Mamluks or "flesh golems" are the servents and minions of a necromancer. Stitched together from the parts of both man and beast, more often than not due to the poor conditions and lack of documentation, these creatures often appear as hideous monstrosities that look as if they were stitched together. And what they usually lack in intelligence and sociabilitty, they often make up in brute strength and pure feral aggression.


Mamluks for lack of a better analysis are a collection of raw materials animated with the essance of the necromancer that created them. And while the exact knowlege of such sacreligous rituals have been limited to a select few, according to lore, the following things are required for a successful creation of a mamluk.

  • Repair: A body must be functional and repaired before reanimation. All broken limbs stitched together, vital organs replaced and missing blood transfused. In addition if the creature is made up from more than one person or creature, each alien piece must be "adapted" to fit and work with the body you are building. The most important component being the heart which must be strong enough to withstand the shock of reanimation.
  • Magic: Each mamluk must be jumpstarted with magic. Often refferred to as "the spark of life" a necromancer must invest a bit of his life in order to animate something. The more complex a creature is, the more a necromancer must invest.
  • Recognition: A necromancer must imprint his status as master early, less their creations turn on them. Because of their limited inelligence, the preferred method is pain to force them into submission.

Skills and WeaknessesEdit

While most are limited to the parts they were forged from and the spells their creators invest into them, these are the abilities that usually come standard.

  • Strength/Endurance: Usually all reanimated corpses have incredible strength, allowing them to apply stress way beyond that of a normal human. And while incredibly strong, it’s said that their endurance that makes them truly dangerous, because while their bones may break, their bodies ache and their wounds leak, they’re always willing to get back up and make your life as miserable as theirs, often with little sense of self-preservation.
  • Aging: Because they're usually pumped full of preservatives to prevent decay, most don't physically age beyond what they were at the time of death. 

As to their weaknesses these are the most common:

  • Healing: While they’re immune to disease, they possess no natural healing ability. Any damaged body parts must be replaced or repaired manually. Their bodies are subject to the conditions under which they were assembled. Usually under poor conditions, their parts are liable to detach.
  • Temperment: Most seem to be more sensitive to their more primitive parts of their brain. And when put under immense stress and their “fight or flight” reflex triggered, they can easily turn violent and more feral. A necromancer must learn to control them keep them in line and make sure they're conditioned to obey their words.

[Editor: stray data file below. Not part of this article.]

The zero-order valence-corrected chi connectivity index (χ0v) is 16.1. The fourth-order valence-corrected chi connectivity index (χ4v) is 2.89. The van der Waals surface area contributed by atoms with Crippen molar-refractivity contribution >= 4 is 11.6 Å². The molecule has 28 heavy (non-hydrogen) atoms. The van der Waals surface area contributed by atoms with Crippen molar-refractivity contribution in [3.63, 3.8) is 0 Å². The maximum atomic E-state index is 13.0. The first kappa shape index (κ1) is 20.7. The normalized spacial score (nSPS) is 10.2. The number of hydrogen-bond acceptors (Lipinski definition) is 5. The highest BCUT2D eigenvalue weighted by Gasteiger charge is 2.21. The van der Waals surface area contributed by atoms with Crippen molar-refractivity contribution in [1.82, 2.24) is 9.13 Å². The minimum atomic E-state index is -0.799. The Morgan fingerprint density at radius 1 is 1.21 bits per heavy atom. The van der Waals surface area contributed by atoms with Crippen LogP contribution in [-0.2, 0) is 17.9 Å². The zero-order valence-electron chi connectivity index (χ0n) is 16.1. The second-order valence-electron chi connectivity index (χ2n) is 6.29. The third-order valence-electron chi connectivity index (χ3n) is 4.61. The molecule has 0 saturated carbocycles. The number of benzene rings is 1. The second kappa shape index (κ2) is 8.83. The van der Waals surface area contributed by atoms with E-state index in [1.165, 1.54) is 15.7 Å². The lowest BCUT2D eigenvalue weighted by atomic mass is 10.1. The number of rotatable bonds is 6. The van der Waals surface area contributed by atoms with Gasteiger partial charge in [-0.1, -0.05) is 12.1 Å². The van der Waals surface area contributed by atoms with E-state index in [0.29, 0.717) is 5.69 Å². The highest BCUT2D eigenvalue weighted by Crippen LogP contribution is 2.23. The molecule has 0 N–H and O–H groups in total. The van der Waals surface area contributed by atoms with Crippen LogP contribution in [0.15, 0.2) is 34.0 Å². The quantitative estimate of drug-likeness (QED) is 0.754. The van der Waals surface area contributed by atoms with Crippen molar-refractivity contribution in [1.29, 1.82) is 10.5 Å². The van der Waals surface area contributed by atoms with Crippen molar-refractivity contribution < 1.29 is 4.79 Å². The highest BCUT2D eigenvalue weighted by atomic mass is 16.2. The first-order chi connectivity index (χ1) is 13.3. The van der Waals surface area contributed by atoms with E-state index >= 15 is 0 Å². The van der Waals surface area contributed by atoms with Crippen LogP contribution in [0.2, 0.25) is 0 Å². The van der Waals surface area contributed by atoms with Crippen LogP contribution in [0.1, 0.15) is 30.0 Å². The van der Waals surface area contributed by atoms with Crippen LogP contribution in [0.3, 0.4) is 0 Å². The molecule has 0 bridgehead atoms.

• Intelligence: Having been dead for so long, most don't have an intelligence beyond that of a toddler.
  • The Heart: The heart is the most vital part of a mamluk, if it is removed or damaged the mamluk dies and begins to decompose. And it's been noted that hearts that have been reused and reanimated more than once, grow considerably weaker with each ressurection and eventually stops working.

Differences from the BlightEdit

While strikingly similar to the victims of the walking starvation, the things that differentiate the mamluks is that they tend to be slightly more civil and understand there's a difference between things that are "edible" and "not edible." And while they do require live prey to sustain them, they usually only feed on vermin, small beasts and whatever their masters allow. In addition their intelligence is not entirely invested into predatory cunning and can be used to accomplish tasks and simple problem solving assigned to them by their master. Finally their condition is by no means spreadable and cannot be passed on by viral means.

Moral and Phillosphical AspectsEdit

Nowhere is necromancy permitted, considered to be a tampering of the natural order set in place by the gods and an offense to them. Most necromancers are sentenced to death, their creations dismantled and all their works destroyed by the order of fate. 

It was also debated at one time whether or not the mamluks were ressurected with the souls that once inhabited them, but to this day it's generally accepted that dead are not ressurected and the bodies are simply reanimated. Whatever once filled the flesh and made it move is long gone, their fate unknown.

In Other MediaEdit


*The mamluks have their origins in Disney's Aladdin and were the undead servants of the sorcerer Mozenrath. Used mostly for grunt work, they were known for their limited intelligence, incredible strength and their strange ability to detach their limbs.